Home > Airframe(13)

Author: Michael Crichton

"Maybe the sign doesn't work."

"Look up." With a ping, the seat-belt sign came on above their heads.

"Maybe the announcement doesn't - "

Burne's amplified voice said, "Working, working, you better believe it's working." The PA clicked off.

Dan Greene, the chubby operations inspector from the IFSDO, came on board, puffing from the climb up the metal stairs. "Hey, guys, I got your certificate to ferry the plane to Burbank. I figured you want to take the bird to the plant."

"Yeah, we do," Casey said.

"Hey, Dan," Kenny Burne called. "Nice job keeping the flight crew here."

"Fuck you," Greene said. "I had my guy at the gate a minute after the plane arrived. The crew was already gone." He turned to Casey. "They get the stiff out?"

"Not yet, Dan. He's wedged in pretty tight."

"We got the other dead bodies off, and sent the seriously injured to Westside hospitals. Here's the list." He handed a sheet of paper to Casey. "Only a few are still at the 'port infirmary."

Casey said, "How many are still here?"

"Six or seven. Including a couple of stewardesses."

Casey said, "Can I talk to them?"

"Don't see why not," Greene said.

Casey said, "Van? How much longer?"

"Figure an hour, minimum."

"Okay," she said. "I'm going to take the car."

"And take fucking Clarence Darrow with you," Bume said.


10:42 A.M.

Driving in the van, Richman gave a long exhale. "Jeez," he said. "Are they always so friendly?"

Casey shrugged. "They're engineers," she said. She was thinking, What did he expect? He must have dealt with engineers at GM. "Emotionally, they're all thirteen years old, stuck at the age just before boys stop playing with toys, because they've discovered girls. They're all still playing with toys. They have poor social skills, dress badly - but they're extremely intelligent and well trained, and they are very arrogant in their way. Outsiders are definitely not allowed to play."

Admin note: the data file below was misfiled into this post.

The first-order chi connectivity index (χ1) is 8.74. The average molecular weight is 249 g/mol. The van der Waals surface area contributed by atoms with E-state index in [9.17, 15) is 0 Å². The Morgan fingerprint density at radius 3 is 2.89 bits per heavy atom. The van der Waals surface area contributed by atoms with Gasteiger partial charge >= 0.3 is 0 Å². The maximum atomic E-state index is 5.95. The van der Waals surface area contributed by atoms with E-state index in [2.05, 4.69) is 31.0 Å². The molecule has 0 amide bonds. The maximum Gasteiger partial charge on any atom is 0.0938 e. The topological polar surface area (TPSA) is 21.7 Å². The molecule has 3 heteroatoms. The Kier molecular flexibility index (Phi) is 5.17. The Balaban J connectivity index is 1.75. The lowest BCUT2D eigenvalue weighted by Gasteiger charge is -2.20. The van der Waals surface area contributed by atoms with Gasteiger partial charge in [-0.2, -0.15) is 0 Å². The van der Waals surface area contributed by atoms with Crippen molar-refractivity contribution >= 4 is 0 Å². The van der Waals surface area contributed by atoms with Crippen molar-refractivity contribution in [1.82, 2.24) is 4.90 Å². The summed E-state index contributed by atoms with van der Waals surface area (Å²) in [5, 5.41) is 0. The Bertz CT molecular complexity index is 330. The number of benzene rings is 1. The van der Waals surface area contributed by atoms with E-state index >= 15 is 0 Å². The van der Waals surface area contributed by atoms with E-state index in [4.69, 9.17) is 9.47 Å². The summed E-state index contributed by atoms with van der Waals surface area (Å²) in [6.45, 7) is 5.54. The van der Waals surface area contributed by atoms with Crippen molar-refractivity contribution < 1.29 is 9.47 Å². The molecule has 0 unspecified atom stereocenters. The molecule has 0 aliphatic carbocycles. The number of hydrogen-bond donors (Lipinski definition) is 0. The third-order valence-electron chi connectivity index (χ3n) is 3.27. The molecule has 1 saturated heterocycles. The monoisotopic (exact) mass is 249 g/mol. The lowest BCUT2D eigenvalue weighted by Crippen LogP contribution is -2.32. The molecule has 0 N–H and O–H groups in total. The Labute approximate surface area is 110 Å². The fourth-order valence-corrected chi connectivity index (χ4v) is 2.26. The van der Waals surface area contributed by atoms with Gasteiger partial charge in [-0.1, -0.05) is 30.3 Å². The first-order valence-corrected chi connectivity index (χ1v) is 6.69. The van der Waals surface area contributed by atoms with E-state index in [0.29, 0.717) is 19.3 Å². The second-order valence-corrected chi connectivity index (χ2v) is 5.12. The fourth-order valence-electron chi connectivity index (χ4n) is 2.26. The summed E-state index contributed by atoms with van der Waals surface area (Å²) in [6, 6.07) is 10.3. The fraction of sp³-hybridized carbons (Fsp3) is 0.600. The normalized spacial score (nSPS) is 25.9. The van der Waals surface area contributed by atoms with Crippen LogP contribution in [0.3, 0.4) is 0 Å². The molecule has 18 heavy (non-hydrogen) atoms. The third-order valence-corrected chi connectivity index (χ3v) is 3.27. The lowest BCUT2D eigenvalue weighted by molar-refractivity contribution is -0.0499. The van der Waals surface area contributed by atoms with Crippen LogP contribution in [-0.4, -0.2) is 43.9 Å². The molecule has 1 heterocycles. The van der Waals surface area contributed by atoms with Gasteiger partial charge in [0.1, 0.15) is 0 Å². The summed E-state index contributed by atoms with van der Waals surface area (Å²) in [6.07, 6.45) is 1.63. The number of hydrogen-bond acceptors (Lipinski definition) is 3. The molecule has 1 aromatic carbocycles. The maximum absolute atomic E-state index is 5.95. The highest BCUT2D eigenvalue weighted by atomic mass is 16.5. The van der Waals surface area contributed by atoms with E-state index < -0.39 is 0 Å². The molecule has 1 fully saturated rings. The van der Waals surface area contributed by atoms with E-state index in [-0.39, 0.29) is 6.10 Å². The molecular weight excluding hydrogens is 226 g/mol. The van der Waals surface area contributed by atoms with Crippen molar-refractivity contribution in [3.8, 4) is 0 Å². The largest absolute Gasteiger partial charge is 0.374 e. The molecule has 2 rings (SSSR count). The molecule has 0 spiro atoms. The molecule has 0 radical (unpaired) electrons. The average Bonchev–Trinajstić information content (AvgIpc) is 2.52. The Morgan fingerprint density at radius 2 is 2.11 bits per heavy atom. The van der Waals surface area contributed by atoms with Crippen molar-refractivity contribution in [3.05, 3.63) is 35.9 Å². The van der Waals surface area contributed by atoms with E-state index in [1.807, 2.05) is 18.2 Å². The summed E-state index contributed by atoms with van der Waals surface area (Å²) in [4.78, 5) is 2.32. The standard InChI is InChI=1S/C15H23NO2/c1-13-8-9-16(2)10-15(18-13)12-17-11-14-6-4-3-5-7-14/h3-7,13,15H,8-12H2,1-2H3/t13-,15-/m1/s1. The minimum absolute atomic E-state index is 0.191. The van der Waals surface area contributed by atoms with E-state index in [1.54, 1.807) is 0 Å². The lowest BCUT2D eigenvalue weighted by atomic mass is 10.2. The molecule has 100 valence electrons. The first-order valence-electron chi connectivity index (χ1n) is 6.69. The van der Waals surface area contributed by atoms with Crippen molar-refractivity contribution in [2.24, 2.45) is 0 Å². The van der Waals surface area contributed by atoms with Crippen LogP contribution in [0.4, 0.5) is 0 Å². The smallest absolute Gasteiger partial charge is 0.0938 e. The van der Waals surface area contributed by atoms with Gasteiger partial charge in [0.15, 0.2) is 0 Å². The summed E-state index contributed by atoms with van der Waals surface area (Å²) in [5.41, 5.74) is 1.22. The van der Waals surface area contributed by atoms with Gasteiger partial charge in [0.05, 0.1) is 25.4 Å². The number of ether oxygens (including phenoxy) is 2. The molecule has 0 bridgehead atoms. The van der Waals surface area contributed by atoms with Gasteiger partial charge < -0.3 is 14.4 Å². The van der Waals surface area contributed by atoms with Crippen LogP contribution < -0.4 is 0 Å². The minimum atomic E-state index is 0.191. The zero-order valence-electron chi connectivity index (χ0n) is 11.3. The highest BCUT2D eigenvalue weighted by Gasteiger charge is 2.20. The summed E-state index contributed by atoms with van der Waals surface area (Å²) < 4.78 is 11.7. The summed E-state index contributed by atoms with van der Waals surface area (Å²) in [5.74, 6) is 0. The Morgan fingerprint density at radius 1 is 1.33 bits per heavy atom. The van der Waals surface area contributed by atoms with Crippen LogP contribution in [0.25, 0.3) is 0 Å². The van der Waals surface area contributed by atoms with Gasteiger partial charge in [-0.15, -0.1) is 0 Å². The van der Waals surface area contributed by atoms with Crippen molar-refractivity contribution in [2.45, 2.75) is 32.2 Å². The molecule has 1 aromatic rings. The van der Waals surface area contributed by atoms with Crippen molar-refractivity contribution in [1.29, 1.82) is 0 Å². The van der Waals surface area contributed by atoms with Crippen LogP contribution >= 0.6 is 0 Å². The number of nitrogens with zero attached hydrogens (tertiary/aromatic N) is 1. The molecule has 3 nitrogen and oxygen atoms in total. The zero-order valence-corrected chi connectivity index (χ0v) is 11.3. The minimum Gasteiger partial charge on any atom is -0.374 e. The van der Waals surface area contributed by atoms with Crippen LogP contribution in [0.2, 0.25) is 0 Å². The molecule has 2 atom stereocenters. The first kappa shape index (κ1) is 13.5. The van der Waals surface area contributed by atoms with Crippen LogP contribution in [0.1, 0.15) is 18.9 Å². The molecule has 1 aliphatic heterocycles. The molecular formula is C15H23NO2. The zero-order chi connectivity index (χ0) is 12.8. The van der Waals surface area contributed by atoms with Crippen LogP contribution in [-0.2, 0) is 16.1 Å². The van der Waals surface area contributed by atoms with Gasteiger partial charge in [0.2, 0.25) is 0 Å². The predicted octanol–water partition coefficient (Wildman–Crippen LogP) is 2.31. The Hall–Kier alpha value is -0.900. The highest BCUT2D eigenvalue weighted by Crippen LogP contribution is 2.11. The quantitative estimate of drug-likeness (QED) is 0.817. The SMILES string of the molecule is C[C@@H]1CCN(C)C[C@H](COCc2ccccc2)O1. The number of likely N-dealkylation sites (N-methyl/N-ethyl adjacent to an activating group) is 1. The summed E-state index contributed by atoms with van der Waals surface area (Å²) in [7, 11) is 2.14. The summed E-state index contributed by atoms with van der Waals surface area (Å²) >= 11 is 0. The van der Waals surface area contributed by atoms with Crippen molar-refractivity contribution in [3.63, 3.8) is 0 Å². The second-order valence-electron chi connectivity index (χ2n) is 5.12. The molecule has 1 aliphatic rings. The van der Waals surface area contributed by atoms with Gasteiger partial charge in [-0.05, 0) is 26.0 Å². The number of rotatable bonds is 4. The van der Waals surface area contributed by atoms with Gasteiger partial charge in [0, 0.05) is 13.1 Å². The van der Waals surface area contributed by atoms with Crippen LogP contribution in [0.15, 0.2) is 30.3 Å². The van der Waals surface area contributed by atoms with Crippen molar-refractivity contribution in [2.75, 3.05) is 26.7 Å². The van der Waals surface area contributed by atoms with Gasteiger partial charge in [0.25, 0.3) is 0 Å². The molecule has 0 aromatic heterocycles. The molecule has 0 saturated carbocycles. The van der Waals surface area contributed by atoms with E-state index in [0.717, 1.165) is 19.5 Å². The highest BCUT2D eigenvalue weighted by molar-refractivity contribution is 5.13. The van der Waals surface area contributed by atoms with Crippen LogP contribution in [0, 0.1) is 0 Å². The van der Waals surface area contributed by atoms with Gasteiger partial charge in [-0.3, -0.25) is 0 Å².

"Especially lawyers ..."

"Anybody. They're like chess masters. They don't waste time with amateurs. And they're under a lot of pressure now."

"You're not an engineer?"

"Me? No. And I'm a woman. And I'm from QA. Three reasons why I don't count Now Marder's made me IRT liaison to the press, which is another strike. The engineers all hate the press."

"Will there be press on this?"

"Probably not," she said. "It's a foreign carrier, foreigners died, the incident didn't occur in the United States. And they don't have visuals. They won't pay any attention."

"But it seems so serious..."

"Serious isn't a criterion," she said. "Last year, there were twenty-five accidents involving substantial airframe damage. Twenty-three occurred overseas. Which ones do you remember?"

Richman frowned.

"The crash in Abu Dhabi that killed fifty-six people?" Casey said. "The crash in Indonesia that killed two hundred? Bogota, that killed a hundred and fifty-three? You remember any of those?"

"No," Richman said, "but wasn't there something in Atlanta?"

"That's right," she said. "A DC-9 in Atlanta. How many people were killed? None. How many were injured? None. Why do you remember it? Because there was film at eleven."

The van left the runway, went through the chain-link gate, and out onto the street. They turned onto Sepulveda, and headed toward the rounded blue contours of the Centinela Hospital.

"Anyway," Casey said. "We have other things to worry about now." She handed Richman a tape recorder, clipped a microphone to his lapel, and told him what they were going to do.


12:06 P.M.

"You want to know what happened?" the bearded man said, in an irritable voice. His name was Bennett; he was forty years old, a distributor for Guess jeans; he had gone to Hong Kong to visit the factory; he went four times a year, and always flew Transpacific. Now he was sitting up in bed, in one of the curtained-off infirmary cubicles. His head and right arm were bandaged. "The plane almost crashed, that's what happened."

"I see," Casey said. "I was wondering if - "

"Who the hell are you people, anyway?' he said.

She handed him her card, introduced herself again.

"Norton Aircraft? What do you have to do with it?"

"We build the airplane, Mr. Bennett."

"That piece of shit? Fuck you, lady." He threw the card back at her. "Get the fuck out of here, both of you."

"Mr. Bennett - "

"Go on, get out! Get out!"

Outside the curtained cubicle, Casey looked at Richman. "I have a way with people," she said ruefully.

Casey went to the next cubicle, and paused. Behind the curtain, she heard Chinese being spoken rapidly, first a woman's voice, and then a man's voice responding.

She decided to move on to the next bed. She opened the curtains and saw a sleeping Chinese woman in a plaster neck brace. A nurse in the room looked up, held her finger to her lips. Casey went on to the next cubicle.

It was one of the flight attendants, a twenty-eight-year-old woman named Kay Liang. She had a large abrasion on her face and neck, the skin raw and red. She sat in a chair by the empty bed, thumbing through a six-month-old issue of Vogue. She explained that she had remained in the hospital to stay with Sha-Yan Hao, another stewardess, who was in the next cubicle.

"She is my cousin," she said. "I'm afraid she was hurt badly. They will not let me be in the room with her." She spoke English well, with a British accent.

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